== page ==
MBA Releases Long Term Economic Forecast
|January 16, 2007|
he Mortgage Bankers Association (MBA) projects that economic growth in the first half of this year will accelerate from the second half of last year, averaging 3.0 percent in 2007. MBA expects growth to pick up, returning to near trend growth (about 3-1/4 percent) over the course of 2008 and through 2009. MBA also forecasts total residential mortgage production in 2007 to be $2.39 trillion.
“Residential investment is expected to decline further through the first half of 2007 but at a diminishing pace. Economic growth should accelerate later this year to a trend-like pace as the drag from the housing sector wanes,” said Doug Duncan, MBA’s Chief Economist and Senior Vice President for Research and Business Development. “Long-term interest rates have remained historically low following two years of monetary tightening. Consumer spending growth is robust, helped by solid stock market gains, declining oil prices and healthy wage increases. The trade sector has also begun to turn around, contributing to economic growth.”
Duncan continued, “The labor market is still quite healthy. Employment continues to expand, with payrolls increasing at an average monthly pace of 135,000 in the final quarter of last year. Core inflation has trended lower in recent months but is still exceeding the upper-end of the Fed’s comfort zone. We are optimistic that core inflation will continue to decelerate slowly, moving within the comfort zone later this year.”
Duncan expects that the Fed will keep the fed funds rate steady at the current 5.25 percent through the forecast period, as economic growth firms up to a trend pace. Incoming data suggesting that economic activity is gradually improving over the past month has caused the financial market to pare down expectations of an easing in the first half of this year, resulting in an increase in long-term rates.
The rates on fixed-rate mortgages are currently about 6.2 percent. Duncan expects long-term rates to rise modestly this year, helping to cushion the decline in residential housing activity that will continue through at least mid-2007. Commercial real estate activity should remain a bright spot in the economy.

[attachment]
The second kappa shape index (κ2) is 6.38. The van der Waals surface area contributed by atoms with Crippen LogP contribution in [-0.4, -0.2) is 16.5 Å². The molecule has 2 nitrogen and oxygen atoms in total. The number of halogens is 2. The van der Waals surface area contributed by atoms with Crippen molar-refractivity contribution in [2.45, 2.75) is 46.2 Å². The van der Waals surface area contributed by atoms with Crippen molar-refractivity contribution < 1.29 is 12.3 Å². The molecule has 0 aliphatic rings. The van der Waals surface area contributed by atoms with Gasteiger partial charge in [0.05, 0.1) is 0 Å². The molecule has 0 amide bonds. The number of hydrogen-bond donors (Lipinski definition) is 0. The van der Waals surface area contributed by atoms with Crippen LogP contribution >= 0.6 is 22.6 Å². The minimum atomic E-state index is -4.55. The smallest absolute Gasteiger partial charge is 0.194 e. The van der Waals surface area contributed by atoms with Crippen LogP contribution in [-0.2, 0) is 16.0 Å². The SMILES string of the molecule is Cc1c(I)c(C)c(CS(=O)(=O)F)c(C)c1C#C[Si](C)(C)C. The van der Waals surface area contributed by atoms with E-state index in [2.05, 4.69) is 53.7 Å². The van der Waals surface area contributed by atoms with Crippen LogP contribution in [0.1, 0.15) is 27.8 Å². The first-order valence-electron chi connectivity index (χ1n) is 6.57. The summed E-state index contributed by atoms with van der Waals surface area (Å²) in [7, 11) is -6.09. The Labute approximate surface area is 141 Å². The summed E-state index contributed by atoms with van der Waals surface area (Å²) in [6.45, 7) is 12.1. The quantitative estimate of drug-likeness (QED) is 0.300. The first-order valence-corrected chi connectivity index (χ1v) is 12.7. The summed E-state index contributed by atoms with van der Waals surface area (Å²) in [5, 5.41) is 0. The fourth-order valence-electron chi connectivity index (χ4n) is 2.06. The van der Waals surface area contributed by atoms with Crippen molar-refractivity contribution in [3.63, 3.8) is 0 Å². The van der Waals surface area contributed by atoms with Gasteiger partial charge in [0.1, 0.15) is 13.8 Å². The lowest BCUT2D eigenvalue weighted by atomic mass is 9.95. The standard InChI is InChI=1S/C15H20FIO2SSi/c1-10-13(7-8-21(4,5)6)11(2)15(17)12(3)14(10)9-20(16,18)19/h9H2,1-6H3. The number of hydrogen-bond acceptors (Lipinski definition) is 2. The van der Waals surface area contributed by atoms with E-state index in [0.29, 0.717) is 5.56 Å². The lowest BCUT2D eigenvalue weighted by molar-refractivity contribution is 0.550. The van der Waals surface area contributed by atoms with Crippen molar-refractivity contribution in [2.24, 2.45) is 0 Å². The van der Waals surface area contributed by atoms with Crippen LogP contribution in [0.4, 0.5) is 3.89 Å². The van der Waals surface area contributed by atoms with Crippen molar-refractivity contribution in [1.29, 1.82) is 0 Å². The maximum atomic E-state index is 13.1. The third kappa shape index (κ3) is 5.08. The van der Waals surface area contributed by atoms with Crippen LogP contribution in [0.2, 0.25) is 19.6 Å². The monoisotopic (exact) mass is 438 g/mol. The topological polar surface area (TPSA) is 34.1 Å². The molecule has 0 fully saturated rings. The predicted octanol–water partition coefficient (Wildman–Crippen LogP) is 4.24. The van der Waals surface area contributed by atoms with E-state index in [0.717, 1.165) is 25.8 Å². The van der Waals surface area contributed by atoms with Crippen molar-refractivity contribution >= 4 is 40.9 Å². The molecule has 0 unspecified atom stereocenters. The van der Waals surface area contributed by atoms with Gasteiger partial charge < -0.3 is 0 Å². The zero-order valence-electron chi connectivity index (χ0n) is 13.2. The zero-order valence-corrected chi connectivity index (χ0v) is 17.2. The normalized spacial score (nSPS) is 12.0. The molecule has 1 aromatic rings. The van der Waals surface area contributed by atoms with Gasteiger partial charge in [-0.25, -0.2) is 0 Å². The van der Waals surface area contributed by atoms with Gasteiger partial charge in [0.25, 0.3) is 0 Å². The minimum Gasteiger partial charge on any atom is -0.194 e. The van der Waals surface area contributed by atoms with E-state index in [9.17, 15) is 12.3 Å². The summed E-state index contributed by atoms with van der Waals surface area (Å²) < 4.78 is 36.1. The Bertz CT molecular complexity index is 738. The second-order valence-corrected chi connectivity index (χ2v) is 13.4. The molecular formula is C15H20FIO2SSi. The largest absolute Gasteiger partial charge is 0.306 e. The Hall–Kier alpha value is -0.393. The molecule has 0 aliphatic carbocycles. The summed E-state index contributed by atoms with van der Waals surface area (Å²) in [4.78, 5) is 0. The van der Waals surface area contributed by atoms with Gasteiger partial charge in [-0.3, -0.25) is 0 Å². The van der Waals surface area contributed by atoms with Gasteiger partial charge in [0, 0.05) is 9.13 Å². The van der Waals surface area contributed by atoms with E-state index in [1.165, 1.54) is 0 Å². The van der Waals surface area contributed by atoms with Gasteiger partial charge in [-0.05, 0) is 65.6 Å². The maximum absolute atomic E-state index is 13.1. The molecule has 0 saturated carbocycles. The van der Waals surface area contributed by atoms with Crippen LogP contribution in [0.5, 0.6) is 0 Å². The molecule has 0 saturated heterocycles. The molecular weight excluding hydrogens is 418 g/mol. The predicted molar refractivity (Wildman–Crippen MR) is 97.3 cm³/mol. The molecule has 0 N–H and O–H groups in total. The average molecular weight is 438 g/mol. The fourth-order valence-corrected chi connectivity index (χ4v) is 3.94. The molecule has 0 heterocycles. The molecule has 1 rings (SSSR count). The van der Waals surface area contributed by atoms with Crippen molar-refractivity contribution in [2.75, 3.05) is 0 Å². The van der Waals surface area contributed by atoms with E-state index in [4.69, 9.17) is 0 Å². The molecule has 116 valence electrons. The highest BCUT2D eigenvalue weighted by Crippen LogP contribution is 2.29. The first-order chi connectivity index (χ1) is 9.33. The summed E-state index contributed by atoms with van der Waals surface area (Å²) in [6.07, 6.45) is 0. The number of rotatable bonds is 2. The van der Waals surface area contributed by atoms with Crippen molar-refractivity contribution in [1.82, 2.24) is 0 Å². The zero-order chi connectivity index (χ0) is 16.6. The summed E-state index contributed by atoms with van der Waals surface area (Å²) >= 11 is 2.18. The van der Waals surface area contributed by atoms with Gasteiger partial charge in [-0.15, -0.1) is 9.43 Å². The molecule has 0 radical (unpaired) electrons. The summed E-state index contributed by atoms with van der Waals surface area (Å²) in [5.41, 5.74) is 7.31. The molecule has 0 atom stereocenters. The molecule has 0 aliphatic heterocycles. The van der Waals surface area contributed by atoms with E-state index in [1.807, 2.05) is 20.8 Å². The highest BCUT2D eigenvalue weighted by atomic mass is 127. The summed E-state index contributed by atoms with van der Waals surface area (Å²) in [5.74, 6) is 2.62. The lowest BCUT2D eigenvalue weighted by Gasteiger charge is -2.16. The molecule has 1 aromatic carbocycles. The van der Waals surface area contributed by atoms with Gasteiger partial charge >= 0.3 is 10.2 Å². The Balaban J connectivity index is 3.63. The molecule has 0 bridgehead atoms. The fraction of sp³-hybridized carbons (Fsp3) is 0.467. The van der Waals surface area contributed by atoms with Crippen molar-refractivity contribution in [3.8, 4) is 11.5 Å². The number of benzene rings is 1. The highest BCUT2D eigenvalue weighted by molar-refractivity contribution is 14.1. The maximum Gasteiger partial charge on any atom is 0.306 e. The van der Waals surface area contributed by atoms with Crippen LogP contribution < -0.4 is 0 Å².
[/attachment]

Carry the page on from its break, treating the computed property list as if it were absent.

“The 30-year fixed-rate mortgage yield should trend modestly higher over the first half of the year, reaching 6.5 percent by the third quarter and edging up just slightly through 2009. Thus, interest rates will still be quite low by historical standards,” said Duncan.
Following are the key points of the latest MBA forecast:
• Real GDP growth will average about 3.0 percent in 2007, 3.3 percent in 2008 and 3.4 percent in 2009.
• The unemployment rate will increase from the current level of 4.5 percent to 4.9 percent by the end of 2007 and remain around that level through 2009. We expect the labor market to add an average of about 100,000-120,000 jobs monthly over the next 12 months.
• Fixed mortgage rates are expected to rise to about 6.5 percent by the end of 2007 and to remain about that level through the forecast period.
• Total existing-home sales for 2007 will decline by about 7 percent relative to 2006. New-home sales will decline by about 8 percent from 2006. Both home sales are projected to rebound in 2008 by about 3 percent and increase by about 1 percent in 2009.
• Existing home price appreciation is expected to slow significantly over the next three years. Median prices should remain relatively flat for both new and existing homes. Price gains for in 2008 and 2009 are expected to limited to about 2 percent.
• Residential mortgage originations for purchase loans will reach to $1.33 trillion in 2007 and will remain flat in 2008. Residential refinance loans will total $1.06 trillion in 2007 and then decline to $957 billion in 2008. For 2009, purchase originations should edge up slightly while refi originations should decline to about $800 billon.
• Total residential mortgage production in 2007 will be $2.39 trillion -- declining by about 5 percent from an estimated $2.51 trillion in 2006. Total mortgage originations should decline an additional 4 percent to $2.29 trillion in 2008 and drop another 6 percent to $2.15 trillion in 2009.
“There are some downside risks in forecast,” said Duncan. “The housing sector could deteriorate more than projected, with sharper declines in single-family housing starts and home sales, resulting in sustained declining year-over-year home prices. This could lead to a marked slowdown in consumer spending growth and threaten an economic expansion. If so, the Fed could start easing to prevent a recession. However, if core inflation remains elevated or even edges higher, the Fed would likely remain on the sideline, increasing recession risks. We believe the probability for this scenario to be small.”